Mar 5, 2009 — “What’s a Catholic priest from France doing in the killing fields of Ukraine, Belarus, and Russia?” That was the opening question posed by Father Patrick Desbois—a priest who has dedicated his life to identifying and documenting the sites of mass executions in Eastern Europe—to an emotional crowd at the 2009 Hillel Rogoff Lecture at Yeshiva University. Many braved the elements to hear the answer from the author of “The Holocaust by Bullets: A Priest’s Journey to Uncover the Truth Behind the Murder of 1.5 Million Jews,” which was recently honored with the National Jewish Book Award.
Using forensic evidence, eyewitness accounts, and new archival material, Father Desbois and his nine-person team assume the challenge of recording and commemorating the deaths of Jews during WWII by mobile killing units that shot their captives leaving scant records of their crimes.
“We must establish evidence of these atrocities because there are deniers – even in my own church,” said Father Desbois. “Many of these witnesses won’t be around in a few years. We must get to them before it is too late.”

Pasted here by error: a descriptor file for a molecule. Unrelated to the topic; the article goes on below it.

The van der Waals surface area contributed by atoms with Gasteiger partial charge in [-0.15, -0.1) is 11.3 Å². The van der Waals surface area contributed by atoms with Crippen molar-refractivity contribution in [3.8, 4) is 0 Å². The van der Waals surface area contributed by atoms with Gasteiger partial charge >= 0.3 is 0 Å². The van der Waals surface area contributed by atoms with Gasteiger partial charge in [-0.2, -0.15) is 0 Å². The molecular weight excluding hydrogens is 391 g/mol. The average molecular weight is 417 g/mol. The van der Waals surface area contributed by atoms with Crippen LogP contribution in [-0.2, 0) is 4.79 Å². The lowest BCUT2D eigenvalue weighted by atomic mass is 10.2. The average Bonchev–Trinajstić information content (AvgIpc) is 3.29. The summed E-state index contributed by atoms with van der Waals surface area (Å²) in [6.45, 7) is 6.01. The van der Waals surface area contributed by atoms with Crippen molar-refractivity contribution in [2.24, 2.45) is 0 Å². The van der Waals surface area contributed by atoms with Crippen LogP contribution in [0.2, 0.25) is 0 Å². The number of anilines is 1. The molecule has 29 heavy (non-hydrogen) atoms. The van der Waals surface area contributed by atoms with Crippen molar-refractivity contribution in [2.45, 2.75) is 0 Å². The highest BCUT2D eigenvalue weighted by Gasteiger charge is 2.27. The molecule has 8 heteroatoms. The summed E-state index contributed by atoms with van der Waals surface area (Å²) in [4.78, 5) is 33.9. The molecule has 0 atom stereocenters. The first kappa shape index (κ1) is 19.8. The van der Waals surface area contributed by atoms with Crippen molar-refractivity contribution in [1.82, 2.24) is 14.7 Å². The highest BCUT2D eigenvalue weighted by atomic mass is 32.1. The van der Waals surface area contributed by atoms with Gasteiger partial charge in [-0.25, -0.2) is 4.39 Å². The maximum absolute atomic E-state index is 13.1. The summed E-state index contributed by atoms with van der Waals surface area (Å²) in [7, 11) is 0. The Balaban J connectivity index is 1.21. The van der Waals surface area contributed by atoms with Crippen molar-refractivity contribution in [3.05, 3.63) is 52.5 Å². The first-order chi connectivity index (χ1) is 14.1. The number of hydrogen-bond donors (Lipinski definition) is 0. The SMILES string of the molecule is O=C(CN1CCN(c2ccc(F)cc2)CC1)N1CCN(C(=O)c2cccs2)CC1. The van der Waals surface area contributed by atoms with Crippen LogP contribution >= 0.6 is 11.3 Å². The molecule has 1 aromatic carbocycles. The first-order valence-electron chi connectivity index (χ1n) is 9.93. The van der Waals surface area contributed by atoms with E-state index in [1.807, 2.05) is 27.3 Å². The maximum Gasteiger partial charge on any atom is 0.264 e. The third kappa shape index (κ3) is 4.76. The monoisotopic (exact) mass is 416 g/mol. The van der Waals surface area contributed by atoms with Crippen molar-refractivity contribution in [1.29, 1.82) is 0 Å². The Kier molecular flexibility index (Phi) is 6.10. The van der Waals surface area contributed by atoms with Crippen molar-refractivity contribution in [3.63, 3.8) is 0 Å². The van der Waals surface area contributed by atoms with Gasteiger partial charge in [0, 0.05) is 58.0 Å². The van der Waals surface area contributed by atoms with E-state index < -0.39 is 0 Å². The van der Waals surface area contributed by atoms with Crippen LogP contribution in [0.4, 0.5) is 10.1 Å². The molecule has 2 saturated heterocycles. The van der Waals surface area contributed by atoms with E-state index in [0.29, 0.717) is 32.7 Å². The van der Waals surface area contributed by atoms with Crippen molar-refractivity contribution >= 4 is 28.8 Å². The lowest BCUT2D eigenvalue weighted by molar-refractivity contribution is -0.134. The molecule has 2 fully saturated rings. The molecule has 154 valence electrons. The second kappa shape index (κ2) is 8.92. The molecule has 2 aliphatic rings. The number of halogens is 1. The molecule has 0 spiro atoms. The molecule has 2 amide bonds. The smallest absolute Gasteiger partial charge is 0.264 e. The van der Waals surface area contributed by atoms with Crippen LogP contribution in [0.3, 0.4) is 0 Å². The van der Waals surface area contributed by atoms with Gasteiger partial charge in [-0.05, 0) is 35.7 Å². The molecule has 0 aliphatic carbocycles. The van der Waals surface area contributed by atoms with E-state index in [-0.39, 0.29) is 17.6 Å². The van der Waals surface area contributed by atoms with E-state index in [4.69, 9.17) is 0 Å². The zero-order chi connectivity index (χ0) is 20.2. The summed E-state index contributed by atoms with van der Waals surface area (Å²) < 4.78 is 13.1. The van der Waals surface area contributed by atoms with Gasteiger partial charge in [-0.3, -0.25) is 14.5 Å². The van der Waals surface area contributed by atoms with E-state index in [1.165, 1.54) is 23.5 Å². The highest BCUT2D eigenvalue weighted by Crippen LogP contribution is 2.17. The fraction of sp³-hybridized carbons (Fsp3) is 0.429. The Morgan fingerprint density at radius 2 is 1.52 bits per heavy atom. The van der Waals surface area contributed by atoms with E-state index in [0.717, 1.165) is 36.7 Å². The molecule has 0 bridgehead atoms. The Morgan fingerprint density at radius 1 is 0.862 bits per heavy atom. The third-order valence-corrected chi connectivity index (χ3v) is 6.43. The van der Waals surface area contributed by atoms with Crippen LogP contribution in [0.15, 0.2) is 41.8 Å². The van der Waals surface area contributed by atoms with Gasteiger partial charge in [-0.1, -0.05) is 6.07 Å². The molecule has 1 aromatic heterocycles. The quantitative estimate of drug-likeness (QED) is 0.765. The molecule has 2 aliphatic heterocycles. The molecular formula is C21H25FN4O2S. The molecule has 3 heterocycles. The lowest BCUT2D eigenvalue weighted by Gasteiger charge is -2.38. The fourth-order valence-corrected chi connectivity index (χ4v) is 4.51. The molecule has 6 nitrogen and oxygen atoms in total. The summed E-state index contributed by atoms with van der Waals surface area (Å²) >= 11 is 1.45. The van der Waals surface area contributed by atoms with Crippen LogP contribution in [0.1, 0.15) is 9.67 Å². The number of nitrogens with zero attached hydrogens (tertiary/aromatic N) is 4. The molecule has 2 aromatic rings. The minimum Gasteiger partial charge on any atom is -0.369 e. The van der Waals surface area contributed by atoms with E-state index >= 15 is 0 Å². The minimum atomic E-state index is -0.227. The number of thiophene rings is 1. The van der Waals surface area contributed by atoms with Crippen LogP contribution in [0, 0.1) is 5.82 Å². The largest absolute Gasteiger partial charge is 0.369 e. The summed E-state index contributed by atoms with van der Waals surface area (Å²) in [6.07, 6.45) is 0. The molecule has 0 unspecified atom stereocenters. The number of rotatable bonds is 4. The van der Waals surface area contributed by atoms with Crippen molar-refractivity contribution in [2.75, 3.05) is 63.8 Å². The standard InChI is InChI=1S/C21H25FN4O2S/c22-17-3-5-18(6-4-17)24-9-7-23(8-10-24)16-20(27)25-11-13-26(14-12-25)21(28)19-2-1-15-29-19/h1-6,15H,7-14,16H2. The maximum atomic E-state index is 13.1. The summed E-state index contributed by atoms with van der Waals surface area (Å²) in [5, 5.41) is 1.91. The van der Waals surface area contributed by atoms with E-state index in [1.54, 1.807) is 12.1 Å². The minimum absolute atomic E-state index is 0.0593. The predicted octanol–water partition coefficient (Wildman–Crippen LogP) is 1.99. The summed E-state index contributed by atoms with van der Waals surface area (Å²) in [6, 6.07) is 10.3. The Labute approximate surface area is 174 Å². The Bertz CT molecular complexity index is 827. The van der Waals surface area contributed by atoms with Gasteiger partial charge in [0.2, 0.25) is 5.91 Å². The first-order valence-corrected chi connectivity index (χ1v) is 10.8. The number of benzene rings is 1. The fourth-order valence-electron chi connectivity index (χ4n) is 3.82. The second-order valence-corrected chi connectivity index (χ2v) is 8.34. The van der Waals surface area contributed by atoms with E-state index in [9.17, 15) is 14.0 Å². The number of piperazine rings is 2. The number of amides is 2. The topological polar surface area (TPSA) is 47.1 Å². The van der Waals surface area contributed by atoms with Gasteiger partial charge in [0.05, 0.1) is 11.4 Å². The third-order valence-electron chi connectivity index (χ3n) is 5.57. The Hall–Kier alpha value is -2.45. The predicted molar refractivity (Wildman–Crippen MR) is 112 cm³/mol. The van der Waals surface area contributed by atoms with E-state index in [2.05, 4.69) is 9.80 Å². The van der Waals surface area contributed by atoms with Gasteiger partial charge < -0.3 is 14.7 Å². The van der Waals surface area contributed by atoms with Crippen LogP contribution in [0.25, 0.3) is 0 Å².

To date, Father Desbois has identified over 800 mass graves and interviewed more than 900 surviving witnesses.
“His speech made me realize that while the Shoah may have targeted Jews, there were also other victims—not only those who were murdered, but the witnesses who had to live with it for the rest of their lives,” said Stern College for Women junior, Tzivia Berow of Passaic, NJ.
“I grew up in Vladimir Volynsk, Ukraine where there are mass graves,” said Holocaust survivor, Nechama Ariel of Brooklyn, NY. “I want to make sure they are protected. Father Desbois knows my town and is working to prevent any desecration of the site.”
Father Desbois became interested in the Nazi shootings after hearing the recollections of his grandfather, who was a POW held at the Rawa-Ruska forced labor camp in the Ukraine. Together with the international organization he founded, Yahad-In-Unum (which means “together” in both Hebrew and Latin, and supports dialogue between Jewish and Catholic authorities) they are committed to honoring the victims with proper burials and by bringing their stories to light.
“This aspect of the Holocaust is not as well-known as the gas chambers of Auschwitz and other camps operated by the Germans,” said Zvi Schwartz, also of Brooklyn. “With his dedicated and steadfast work Father Desbois is creating a spiritual memorial to the countless victims who died nameless.”